This appeal arises under the Texas Workers' Compensation Act, TEX. LAB. CODE ANN. § 401.001 et seq. (1989 Act). A contested case hearing was held in (city), Texas, on February 7, 1994, (hearing officer) presiding. With regard to the issues on appeal, the hearing officer held that the claimant, who is the appellant in this case, did not tell her employer that she had sustained an occupational disease and that there was no good cause for claimant's failure to notify her employer. The claimant essentially argues on appeal that she did not notify her employer because she was not aware that she was entitled to workers' compensation. The carrier responds that the hearing officer's decision should be affirmed.
The claimant was employed as a receptionist by (employer) from July 5, 1990 to October 31, 1991, when she was terminated. She testified that her job duties included answering the telephone and taking messages, doing light typing, and operating the copier and a laminating machine. Due to some weakness she was experiencing in her left hand, she began wearing an elastic bandage on that wrist, but she did not seek medical treatment. (Ms. D), employer's business manager and claimant's supervisor, testified that she saw claimant wearing the bandage but that she never inquired about, and claimant never mentioned, an injury. She also said claimant lost no time from work. The claimant acknowledged at the hearing that she never notified her employer about a work-related injury.
Claimant did not look for work after she was terminated but because of worsening pain in her left wrist she saw (Dr. P) on (date of injury). Dr. P's initial impression was bilateral carpal tunnel syndrome, with the left greater than the right; this was confirmed by subsequent tests. She had surgery on her left wrist on October 12, 1992, and stated at the hearing that she needed surgery on her right wrist.
It was claimant's position that (date of injury), was the date she first knew that her problem was work related, although Dr. P's records do not reflect that either he or claimant discussed the relationship of her condition to work. Her treatment with Dr. P was covered by her health insurance, with the first claim being filed on August 19, 1992.
Claimant's position at the hearing and on appeal was that she did not know that workers' compensation insurance would cover her injury, and that she only learned differently after her health coverage under COBRA expired. Sometime thereafter, she called the Commission and filed a claim on May 11, 1993. According to Ms. D, the employer first learned of claimant's workers' compensation claim in July of 1993.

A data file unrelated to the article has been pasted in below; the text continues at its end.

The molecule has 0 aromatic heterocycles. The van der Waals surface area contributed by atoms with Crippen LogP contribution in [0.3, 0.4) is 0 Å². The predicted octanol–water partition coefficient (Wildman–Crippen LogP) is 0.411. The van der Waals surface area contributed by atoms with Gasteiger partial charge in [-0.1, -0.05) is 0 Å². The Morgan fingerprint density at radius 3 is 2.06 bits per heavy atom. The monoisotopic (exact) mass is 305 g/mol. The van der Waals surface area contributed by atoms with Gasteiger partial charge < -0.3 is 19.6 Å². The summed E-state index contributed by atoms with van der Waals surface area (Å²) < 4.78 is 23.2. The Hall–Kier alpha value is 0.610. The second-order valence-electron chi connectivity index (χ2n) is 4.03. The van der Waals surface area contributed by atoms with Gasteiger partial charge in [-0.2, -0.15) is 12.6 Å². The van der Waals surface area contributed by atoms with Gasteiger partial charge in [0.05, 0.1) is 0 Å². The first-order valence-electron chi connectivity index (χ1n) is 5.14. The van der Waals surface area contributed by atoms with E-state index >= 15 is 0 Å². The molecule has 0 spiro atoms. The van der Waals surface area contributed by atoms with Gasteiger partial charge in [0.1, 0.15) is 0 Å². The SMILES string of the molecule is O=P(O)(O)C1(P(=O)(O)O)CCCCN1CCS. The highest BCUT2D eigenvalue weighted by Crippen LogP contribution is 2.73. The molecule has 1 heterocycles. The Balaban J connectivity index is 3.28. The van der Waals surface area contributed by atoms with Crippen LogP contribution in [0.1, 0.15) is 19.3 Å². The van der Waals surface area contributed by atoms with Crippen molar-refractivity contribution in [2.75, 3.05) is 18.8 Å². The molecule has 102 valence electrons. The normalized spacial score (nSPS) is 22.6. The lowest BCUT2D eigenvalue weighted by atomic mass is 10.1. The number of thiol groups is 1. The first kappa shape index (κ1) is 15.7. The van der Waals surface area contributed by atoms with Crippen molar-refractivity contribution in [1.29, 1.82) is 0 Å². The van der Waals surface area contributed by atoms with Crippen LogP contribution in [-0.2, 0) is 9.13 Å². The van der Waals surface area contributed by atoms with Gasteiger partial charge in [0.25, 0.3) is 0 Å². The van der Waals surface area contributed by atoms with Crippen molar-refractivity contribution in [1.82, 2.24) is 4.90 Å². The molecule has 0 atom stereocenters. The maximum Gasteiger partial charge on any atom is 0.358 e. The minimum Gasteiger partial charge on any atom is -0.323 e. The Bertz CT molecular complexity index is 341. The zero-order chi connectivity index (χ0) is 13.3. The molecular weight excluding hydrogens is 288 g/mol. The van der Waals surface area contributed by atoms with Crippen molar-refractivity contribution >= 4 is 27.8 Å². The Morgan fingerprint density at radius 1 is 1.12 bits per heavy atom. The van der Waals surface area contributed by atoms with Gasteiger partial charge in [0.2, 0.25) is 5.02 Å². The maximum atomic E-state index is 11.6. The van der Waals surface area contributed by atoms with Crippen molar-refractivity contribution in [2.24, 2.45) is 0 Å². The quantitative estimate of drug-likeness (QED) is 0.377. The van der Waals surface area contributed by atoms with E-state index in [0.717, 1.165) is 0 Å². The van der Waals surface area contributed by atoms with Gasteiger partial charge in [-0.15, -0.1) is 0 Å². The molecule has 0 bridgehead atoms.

The 1989 Act provides that an employee or a person acting on the employee's behalf shall notify the employer of the injury no later than the 30th day after the date on which (in the case of an occupational disease) the employee knew or should have known that the injury may be related to the employment. Section 409.001(a)(2). The hearing officer held that the claimant first had such knowledge on (date of injury). The Act further provides that failure to timely notify the employer of an injury relieves the employer and its insurance carrier of liability unless, among other things, the Commission determines that good cause exists for failure to provide notice. Section 409.002(2).
The hearing officer in this case held that the claimant did not have good cause for failure to timely notify her employer, and we hold that the evidence supports this determination. Claimant's inaction during the one-year period following her diagnosis was apparently based upon her misunderstanding of the extent of workers' compensation insurance coverage. However, the Supreme Court has held in an analogous case that a belief that compensation is not payable for a particular injury does not constitute good cause for a delay in filing a claim. See Allstate Insurance Co. v. King, 444 S.W.2d 602 (Tex. 1969). See also Texas Workers' Compensation Commission Appeal No. 92657, decided January 15, 1993, and cases cited therein.
Our review of the record reveals no error on the part of the hearing officer. We will not reverse the hearing officer's decision where, as here, it is supported by the evidence and is not against the great weight of the evidence. Cain v. Bain, 709 S.W.2d 175 (Tex. 1986).
The decision and order of the hearing officer are affirmed.
Lynda H. Nesenholtz
Robert W. Potts
Alan C. Ernst